A new academic semester has started and for many, a new chapter officer term has begun. Take this opportunity to set an attainable goal. This can be done individually, as an officer, as a new member class, as a committee or as a chapter. A new year means a new beginning. I encourage you to make 2015 a year of positive influence and change. Define a goal, commit, hold yourself accountable, and find your support system. Most importantly, don't forget to celebrate your goal once it has been achieved.

What goals have you set for 2015?

Maddie Intfen, Educational Leadership Consultant, Delta Eta/Kansas State University

Posted On: Tuesday, January 13, 2015 04:00 PM, by Madison Cannon
ELC Madison "chomping" outside "The Swamp" at Delta Theta/University of Florida.
As I begin my nomadic semester of full time traveling, I reflect on the challenges that Theta has given me throughout my collegian and alumna experience. When I started college, I had a general idea of my chosen career path and where I wanted to live. I considered myself a homebody; I wanted to move back to my home state and become a teacher. It was the only life path I ever considered. And she lived happily ever after. End of story. Sounds nice, right? I thought so. But now I couldn't be farther from that.

My Theta experience has consistently pushed me out of my comfort zone and challenged my preconceived thoughts. The first time was when my chapter's nominating committee slated me as chief recruiting officer. The second time was when I accepted my job as an ELC and was assigned to establish Eta Psi/Tufts. The third time when supporting Zeta Chi/Johns Hopkins in their second year as a chapter. Now, Theta is challenging me as I hit the road for a full semester of traveling. As each opportunity arose, I welcomed each new task knowing it would be hard, but also knowing I could do it.

How?

The support from my Theta sisters encouraged me along the way. Leading women led me to be a leading woman leading women - see what I did there? If you had asked me a few years ago if I would ever travel for work, I would have said, "Absolutely not, I'm allergic to airports." Now, that's just not the case! I am so excited to be a full time traveler! I spent the majority of my winter holiday researching the best packing techniques, travel gadgets, airport food and frequent flyer programs. Thank you, Pinterest. I am proud to travel for Kappa Alpha Theta and continue our mission. By the time I finish my career as an ELC, I will have had served in all three capacities (establishing a chapter, assisting during the second year, and traveling). I still cannot believe the semester that I am embarking on or how fortunate I am to have had these opportunities.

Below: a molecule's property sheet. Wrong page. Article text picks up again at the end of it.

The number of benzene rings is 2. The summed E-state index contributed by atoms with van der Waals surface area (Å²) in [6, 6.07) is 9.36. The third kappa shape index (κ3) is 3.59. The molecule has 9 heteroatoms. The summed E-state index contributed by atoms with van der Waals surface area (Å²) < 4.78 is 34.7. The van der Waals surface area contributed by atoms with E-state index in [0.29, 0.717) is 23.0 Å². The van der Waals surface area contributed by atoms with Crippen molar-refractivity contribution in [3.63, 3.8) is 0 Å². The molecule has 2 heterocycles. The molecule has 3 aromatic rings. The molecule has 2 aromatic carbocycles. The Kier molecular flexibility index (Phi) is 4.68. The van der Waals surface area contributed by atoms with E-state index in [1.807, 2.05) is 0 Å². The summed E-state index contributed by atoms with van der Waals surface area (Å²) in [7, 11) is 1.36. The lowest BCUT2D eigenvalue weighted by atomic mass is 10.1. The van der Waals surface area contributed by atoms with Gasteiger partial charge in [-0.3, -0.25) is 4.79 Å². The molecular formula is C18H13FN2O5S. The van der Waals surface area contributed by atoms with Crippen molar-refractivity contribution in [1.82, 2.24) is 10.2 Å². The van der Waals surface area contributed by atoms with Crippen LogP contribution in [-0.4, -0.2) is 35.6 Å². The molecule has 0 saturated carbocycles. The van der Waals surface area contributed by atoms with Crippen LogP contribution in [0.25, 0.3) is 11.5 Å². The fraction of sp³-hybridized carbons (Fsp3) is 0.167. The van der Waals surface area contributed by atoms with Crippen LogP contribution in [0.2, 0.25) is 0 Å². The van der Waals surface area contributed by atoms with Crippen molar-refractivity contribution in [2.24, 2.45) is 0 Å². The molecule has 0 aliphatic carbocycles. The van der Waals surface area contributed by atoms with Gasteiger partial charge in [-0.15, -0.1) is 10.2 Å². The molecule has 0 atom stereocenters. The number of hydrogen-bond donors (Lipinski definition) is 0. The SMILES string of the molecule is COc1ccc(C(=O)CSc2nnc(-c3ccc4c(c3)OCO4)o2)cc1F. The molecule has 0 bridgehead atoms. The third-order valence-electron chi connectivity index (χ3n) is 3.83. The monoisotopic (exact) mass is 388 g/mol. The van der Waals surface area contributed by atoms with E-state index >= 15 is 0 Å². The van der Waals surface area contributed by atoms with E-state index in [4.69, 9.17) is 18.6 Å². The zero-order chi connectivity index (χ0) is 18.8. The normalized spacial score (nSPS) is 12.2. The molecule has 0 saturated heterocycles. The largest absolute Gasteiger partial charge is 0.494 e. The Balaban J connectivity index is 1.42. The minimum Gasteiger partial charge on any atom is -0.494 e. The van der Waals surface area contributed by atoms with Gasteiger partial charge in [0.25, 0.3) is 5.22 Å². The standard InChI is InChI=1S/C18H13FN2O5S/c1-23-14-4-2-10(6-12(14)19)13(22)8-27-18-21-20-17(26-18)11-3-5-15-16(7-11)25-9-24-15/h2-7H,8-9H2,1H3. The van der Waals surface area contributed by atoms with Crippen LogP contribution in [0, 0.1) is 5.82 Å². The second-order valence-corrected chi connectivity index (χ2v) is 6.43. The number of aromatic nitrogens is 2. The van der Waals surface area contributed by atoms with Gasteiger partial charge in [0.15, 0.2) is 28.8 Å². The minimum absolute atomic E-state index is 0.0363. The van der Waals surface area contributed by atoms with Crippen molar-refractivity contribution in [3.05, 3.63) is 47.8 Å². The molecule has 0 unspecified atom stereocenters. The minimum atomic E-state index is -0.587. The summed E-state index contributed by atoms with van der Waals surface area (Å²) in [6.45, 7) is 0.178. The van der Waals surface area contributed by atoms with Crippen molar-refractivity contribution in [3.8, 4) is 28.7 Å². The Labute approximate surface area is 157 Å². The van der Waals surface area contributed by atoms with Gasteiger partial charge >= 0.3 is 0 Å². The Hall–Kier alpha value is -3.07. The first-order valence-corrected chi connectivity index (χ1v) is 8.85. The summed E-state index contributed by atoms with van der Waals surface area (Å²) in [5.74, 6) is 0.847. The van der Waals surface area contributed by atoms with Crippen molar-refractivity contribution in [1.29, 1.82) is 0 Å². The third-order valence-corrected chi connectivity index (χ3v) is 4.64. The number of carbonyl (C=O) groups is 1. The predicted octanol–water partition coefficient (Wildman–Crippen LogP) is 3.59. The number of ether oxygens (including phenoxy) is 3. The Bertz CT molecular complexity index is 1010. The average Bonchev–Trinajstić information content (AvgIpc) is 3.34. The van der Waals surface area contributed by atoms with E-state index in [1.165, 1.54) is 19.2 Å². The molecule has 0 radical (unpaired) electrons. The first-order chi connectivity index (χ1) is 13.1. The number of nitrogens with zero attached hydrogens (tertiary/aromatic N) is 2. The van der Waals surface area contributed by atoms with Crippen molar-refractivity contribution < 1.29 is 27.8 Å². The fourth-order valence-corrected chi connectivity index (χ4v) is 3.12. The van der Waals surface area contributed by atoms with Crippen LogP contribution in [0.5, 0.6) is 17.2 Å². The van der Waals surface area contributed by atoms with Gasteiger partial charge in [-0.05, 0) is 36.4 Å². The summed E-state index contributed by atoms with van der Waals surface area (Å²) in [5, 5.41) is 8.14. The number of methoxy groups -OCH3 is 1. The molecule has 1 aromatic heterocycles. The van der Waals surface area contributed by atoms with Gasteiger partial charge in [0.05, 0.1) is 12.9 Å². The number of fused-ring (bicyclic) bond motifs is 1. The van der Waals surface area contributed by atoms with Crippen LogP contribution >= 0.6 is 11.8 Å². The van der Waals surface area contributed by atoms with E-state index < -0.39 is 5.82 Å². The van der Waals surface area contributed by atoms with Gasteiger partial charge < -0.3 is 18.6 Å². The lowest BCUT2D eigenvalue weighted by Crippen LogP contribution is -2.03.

How have your sisters encouraged you in or out of Theta? Have you done something you never would have without them?

Madison Cannon, Educational Leadership Consultant, Zeta Tau/University of Delaware

Posted On: Thursday, December 11, 2014 01:53 PM, by Kaitlyn Luppino
ELC Kaitlyn during her visit to Eta Phi/Belmont
Four years ago, during my freshman year of college, I got the "Theta Travel Bug". I visited California with my Dad and we went to see the facilities of both the USC/Omicron Chapter and UCLA/Beta Xi Chapter. Ever since those visits, I have been intrigued by what makes each Theta chapter and each college campus unique. Growing up, my family described me as a "sponge" because I enjoy soaking up facts and stories about anything and everything. As a full-time traveler, this "sponging" has been taken to a whole new level. Below are just a few of the highlights from each of my visits this semester!